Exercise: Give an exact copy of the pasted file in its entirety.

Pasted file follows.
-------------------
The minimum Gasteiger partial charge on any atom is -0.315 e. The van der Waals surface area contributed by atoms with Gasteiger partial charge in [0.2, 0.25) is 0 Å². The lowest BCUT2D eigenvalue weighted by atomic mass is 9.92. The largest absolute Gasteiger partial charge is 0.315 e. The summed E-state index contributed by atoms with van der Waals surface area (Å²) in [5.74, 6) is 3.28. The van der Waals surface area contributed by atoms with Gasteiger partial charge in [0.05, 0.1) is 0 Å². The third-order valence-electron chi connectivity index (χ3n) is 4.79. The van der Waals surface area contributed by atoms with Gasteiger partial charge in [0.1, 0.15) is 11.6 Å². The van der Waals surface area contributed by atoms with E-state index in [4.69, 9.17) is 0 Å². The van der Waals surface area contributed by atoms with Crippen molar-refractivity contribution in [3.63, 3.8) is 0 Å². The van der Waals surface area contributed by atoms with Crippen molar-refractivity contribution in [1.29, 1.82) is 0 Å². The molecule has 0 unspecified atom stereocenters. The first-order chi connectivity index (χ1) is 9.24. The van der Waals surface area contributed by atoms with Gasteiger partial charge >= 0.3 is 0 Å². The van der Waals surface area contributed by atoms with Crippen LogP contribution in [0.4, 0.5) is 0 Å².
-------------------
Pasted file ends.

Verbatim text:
The minimum Gasteiger partial charge on any atom is -0.315 e. The van der Waals surface area contributed by atoms with Gasteiger partial charge in [0.2, 0.25) is 0 Å². The lowest BCUT2D eigenvalue weighted by atomic mass is 9.92. The largest absolute Gasteiger partial charge is 0.315 e. The summed E-state index contributed by atoms with van der Waals surface area (Å²) in [5.74, 6) is 3.28. The van der Waals surface area contributed by atoms with Gasteiger partial charge in [0.05, 0.1) is 0 Å². The third-order valence-electron chi connectivity index (χ3n) is 4.79. The van der Waals surface area contributed by atoms with Gasteiger partial charge in [0.1, 0.15) is 11.6 Å². The van der Waals surface area contributed by atoms with E-state index in [4.69, 9.17) is 0 Å². The van der Waals surface area contributed by atoms with Crippen molar-refractivity contribution in [3.63, 3.8) is 0 Å². The van der Waals surface area contributed by atoms with Crippen molar-refractivity contribution in [1.29, 1.82) is 0 Å². The molecule has 0 unspecified atom stereocenters. The first-order chi connectivity index (χ1) is 9.24. The van der Waals surface area contributed by atoms with Gasteiger partial charge >= 0.3 is 0 Å². The van der Waals surface area contributed by atoms with Crippen LogP contribution in [0.4, 0.5) is 0 Å².